• Later that summer, a Logansport paper elaborated on Montraville’s downfall to homelessness, wifelessness and penury.

LDT 8 23 1908

Logansport Daily Tribune, 23 August 1908.

 

 

Standard
Births Deaths Marriages, Maternal Kin, Newspaper Articles, North Carolina, Oral History

Aunt Bert, as reported.

So, the conversation started with talk of Bill Bailey’s barbecue joint. Which was also a dance hall.  Which, though it was right up the road, was, as my grandmother put it, “strictly off-limits” to her and her sisters. “We couldn’t stand him,” she said, because “he did everything illegal and got away with it.” He had a great big stomach and was “trashy,” but his steaks pulled the best of Iredell County’s partying white folks.  And he was married to my grandmother’s Aunt Bert.

Me:  Now, she wound up … She shot somebody, or something, didn’t she?

My grandmother:  Yeah, she shot somebody.  She shot a white man.

My mother’s first cousin, N.:  What he do?  Slap her?  What did he do?  He did something to her.

My grandmother:  I don’t know what he did to her.  But maybe … seems like to me he kicked her.

N:  And she shot him.

My grandmother:  And she shot him.

N.: They had to take his leg off.

[Pause.]

Me:  Oh.  Well, good for Bert.

When I wrote about this before, I was looking for newspaper coverage of the incident, thinking that a black woman shooting a white man in North Carolina in 1944 had to have galvanized the public. Well, sure enough, the Statesville Record & Landmark covered every step of ensuing criminal trial, though in a considerably less salacious manner than I might have expected.  The headlines pretty much tell the tale:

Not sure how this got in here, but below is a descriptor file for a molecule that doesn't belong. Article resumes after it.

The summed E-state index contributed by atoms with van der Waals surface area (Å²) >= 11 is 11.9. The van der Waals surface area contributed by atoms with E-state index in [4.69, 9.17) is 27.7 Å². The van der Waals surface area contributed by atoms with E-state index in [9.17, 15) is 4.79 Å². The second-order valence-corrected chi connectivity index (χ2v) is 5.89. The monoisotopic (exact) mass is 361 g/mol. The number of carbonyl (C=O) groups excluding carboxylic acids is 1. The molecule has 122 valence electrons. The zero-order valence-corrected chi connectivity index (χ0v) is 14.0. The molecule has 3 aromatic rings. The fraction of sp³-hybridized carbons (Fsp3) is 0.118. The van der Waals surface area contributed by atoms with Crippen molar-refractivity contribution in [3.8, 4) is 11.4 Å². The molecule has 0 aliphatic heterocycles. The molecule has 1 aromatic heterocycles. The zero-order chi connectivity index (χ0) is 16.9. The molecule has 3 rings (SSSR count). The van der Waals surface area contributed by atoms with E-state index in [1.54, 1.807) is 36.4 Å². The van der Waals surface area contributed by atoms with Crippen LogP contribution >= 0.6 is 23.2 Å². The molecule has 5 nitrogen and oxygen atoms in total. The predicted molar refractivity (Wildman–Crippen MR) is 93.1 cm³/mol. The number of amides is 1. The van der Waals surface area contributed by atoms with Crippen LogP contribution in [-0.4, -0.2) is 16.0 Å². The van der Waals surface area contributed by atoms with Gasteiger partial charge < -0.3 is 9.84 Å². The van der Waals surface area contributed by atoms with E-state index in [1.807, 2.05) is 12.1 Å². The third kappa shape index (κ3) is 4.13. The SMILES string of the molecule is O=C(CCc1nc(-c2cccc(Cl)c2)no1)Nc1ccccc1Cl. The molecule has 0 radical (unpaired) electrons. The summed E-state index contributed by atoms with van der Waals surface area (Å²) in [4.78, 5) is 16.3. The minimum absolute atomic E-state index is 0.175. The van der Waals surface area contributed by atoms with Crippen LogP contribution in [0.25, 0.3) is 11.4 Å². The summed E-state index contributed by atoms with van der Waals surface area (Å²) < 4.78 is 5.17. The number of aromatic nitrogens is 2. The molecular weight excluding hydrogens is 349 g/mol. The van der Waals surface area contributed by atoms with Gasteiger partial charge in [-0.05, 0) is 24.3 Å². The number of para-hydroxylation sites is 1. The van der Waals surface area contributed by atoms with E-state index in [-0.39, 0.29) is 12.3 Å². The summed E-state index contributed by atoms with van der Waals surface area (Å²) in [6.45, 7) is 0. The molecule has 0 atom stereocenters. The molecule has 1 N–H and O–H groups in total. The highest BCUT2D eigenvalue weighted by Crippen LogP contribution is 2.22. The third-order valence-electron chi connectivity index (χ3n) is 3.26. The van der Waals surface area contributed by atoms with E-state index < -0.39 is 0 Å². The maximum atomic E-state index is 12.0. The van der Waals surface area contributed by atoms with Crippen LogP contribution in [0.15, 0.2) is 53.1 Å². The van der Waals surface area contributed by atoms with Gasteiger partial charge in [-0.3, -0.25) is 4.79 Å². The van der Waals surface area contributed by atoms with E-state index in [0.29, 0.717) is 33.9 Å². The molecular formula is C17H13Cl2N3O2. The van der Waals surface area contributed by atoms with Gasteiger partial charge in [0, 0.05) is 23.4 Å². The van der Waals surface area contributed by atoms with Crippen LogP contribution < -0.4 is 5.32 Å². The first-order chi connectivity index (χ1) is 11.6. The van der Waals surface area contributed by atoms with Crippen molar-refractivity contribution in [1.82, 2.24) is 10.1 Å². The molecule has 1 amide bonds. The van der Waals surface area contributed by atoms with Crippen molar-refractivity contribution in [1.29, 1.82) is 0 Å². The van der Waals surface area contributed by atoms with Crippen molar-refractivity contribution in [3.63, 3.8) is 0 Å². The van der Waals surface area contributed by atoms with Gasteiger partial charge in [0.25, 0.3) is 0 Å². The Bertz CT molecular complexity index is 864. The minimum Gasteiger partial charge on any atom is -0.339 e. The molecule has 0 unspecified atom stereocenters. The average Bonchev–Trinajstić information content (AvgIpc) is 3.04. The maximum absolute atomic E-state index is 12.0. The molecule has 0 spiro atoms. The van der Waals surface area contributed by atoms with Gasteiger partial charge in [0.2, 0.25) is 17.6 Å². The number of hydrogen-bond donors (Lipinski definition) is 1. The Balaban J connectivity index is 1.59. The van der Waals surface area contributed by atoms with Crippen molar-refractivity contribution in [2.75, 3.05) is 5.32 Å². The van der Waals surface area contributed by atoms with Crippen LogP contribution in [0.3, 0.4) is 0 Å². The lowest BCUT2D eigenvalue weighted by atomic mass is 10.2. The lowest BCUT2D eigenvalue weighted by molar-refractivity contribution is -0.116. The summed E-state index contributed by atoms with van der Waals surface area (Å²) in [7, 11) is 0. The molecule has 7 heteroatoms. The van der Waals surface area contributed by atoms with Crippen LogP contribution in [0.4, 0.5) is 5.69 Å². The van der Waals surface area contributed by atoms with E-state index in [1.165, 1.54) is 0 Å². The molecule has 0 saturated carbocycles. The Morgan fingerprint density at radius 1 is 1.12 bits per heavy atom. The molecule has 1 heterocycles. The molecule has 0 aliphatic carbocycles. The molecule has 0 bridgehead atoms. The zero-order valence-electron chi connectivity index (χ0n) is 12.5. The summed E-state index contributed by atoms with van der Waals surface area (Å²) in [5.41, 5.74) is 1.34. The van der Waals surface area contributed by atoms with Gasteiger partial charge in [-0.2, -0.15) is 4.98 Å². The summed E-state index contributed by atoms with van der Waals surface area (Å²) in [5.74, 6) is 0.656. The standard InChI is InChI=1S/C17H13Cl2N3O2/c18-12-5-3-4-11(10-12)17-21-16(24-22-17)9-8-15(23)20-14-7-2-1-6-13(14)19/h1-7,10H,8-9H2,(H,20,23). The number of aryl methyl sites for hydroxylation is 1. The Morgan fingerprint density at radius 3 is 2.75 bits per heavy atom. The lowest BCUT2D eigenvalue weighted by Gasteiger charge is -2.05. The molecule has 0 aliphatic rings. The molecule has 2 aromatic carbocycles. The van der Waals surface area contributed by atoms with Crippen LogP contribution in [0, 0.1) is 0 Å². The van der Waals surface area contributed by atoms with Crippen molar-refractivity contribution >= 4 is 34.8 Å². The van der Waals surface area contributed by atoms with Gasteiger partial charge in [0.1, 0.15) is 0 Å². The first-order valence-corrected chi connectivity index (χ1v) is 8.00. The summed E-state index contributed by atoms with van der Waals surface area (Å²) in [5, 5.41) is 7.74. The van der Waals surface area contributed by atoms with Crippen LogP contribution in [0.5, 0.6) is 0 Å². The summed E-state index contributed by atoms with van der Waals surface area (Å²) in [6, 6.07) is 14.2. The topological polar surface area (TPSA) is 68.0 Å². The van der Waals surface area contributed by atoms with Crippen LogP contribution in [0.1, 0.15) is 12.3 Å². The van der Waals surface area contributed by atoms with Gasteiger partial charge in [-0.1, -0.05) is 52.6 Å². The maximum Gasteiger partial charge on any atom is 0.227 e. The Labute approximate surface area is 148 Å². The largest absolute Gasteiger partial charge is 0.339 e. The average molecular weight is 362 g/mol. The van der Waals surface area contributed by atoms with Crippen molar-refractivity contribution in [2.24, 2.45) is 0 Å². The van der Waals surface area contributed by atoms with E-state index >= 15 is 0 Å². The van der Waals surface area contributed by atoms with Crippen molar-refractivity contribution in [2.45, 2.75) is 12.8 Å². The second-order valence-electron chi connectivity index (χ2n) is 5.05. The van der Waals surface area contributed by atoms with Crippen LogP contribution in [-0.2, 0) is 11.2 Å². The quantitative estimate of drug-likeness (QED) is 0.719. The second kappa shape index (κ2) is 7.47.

James Warren, Merchant Marine Home on Leave, Seriously Shot. Mae Bailey, Colored, Held in County Jail Charged with Shooting. 29 March.

Warren Shot 3 29 44Warren shot contd

Warren Holding Own, But Will Not Be Out of Danger For Week.  30 March.

James Warren’s Leg Amputated.  3 April.

James L. Warren Is Better But Not Yet Out of Danger.  6 Apr.

Mae Bailey Freed from Jail Today, Hearing May 8th.  11 April.

May Postpone Murdock Trial.  29 April.

Warren Removed to the Naval Hospital at Portsmouth, Va.  1 May.

M. Murdock Trial Postponed Until Monday, June 12.  8 May.

James Warren Starts Civil Action Against Murdocks for $25,000.  11 May.

Murdock Civil Action 11 May 44 R and L

Mae Murdock Case Continued to August.  25 May.

Judge Bobbitt to Superior Court Preside August, Case of Mae (Bailey) Murdock Will Not Be Tried At This Term.  29 July 1944.

Murdock Trial Definitely Set For November 6, Warren is Able to Leave Hospital.  6 September.

Prosecuting Witness May Not Visit Scene of Shooting. 9 October.

Mae Murdock is Bound to Court Under $5000 Bond. 16 October.

Case Hinges on Warren’s Action Before Shooting, Testimony Rapidly Nearing Completion.  9 November.

Murdock Woman is Convicted. 13 November.

Conviction 13 Nov 1944

Murdock Case to Go to State Supreme Court.  14 November.

$25,000 Law Suit Against Murdock Woman Continued.  14 November.

Aunt Bert served her time at the state women’s prison in Raleigh and returned to Statesville after to pass her few remaining years.  She had  possessed considerable wealth after her father’s death in 1929, but lost much of it while she was away. My family maintains that William “Bill Bailey” Murdock had entrusted whites to help hide his shady assets, and they betrayed him after Bert shot one of their own.

Bert died in 1955. The Landmark ran her death notice without comment or reference to the incident for which she had been infamous just ten years earlier.

Bert Murdock Obit 26 May 1955 Record and Landmark

 

Interview of Margaret C. Allen by Lisa Y. Henderson; all rights reserved.

 

Standard